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Mill Ends Park

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Mill Ends Park, the smallest park in the world

Mill Ends Park in Portland, Oregon, United States, is a small park that was created on St. Patrick's Day, 1948, to be a colony for leprechauns and a location for snail races. It is the smallest park in the world, according to the Guinness Book of Records, which first granted it this recognition in 1971. The "park" is a circle two feet (610 mm) across (with a total area of 452 in2 (0.2916 m²) in a traffic median which in 1948 was intended to be the site for a light pole. When the pole failed to appear and weeds sprouted in the opening, Dick Fagan, a columnist for the Oregon Journal, planted flowers in the hole and named it after his column in the paper, "Mill Ends". (Fagan's office in the Journal building overlooked the median in the middle of the busy thoroughfare that ran in front of the building and was then known as SW Front Avenue.)

Fagan told the story of the park's origin as follows:[citation needed] He looked out the window and spotted a leprechaun digging in the hole. He ran down and grabbed the leprechaun, which meant that he had earned a wish. Fagan said he wished for a park of his own; but since he had not specified the size of the park in his wish, the leprechaun gave him the hole. Over the next two decades, Fagan often featured the park and its head leprechaun, named Patrick O'Toole, in his whimsical column.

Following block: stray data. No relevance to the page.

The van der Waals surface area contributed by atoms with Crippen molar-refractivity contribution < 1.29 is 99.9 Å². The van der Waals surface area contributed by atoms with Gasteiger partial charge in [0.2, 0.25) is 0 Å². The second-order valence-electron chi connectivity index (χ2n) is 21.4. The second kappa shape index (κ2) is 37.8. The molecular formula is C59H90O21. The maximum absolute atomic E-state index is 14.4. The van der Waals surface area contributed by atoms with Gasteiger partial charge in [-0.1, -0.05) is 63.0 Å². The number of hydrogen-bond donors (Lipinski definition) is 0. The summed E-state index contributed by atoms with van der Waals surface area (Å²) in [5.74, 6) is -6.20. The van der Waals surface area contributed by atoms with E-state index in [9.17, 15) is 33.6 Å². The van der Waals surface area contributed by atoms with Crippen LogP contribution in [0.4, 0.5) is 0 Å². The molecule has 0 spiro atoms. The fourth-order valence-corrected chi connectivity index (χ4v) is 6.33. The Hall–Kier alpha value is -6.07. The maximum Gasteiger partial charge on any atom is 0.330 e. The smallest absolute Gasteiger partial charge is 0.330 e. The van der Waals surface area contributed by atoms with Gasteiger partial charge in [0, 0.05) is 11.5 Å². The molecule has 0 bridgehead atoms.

Fagan died of cancer in 1969, but the park lived on, cared for by others. It was named an official city park in 1976. Mill Ends Park is located at SW Naito Parkway and SW Taylor in downtown Portland.

The small circle has featured many unusual items through the decades, including a swimming pool for butterflies (complete with diving board), a horseshoe, a fragment of the Journal building and a miniature Ferris wheel (which was delivered by a regular-sized crane).

In February 2006, the park was temporarily relocated during road construction to a planter outside the World Trade Center Portland Building Two, about 80 feet from its proper location. It was returned to its home (now named SW Naito Parkway) on March 162007.[1][2]

See also

  • Waldo Park, another small park consisting of a tree, located in nearby Salem.

References

  1. ^ Hayes, Chatten (March 152007). "It's a big occasion for tiniest park on planet". inPortland magazine. The Oregonian. Retrieved 2007-03-15. Check date values in: |date= (help)
  2. ^ "Stumptown Stumper". Portland Tribune. August 24, 2006. Retrieved 2006-11-22. Check date values in: |date= (help)

External links

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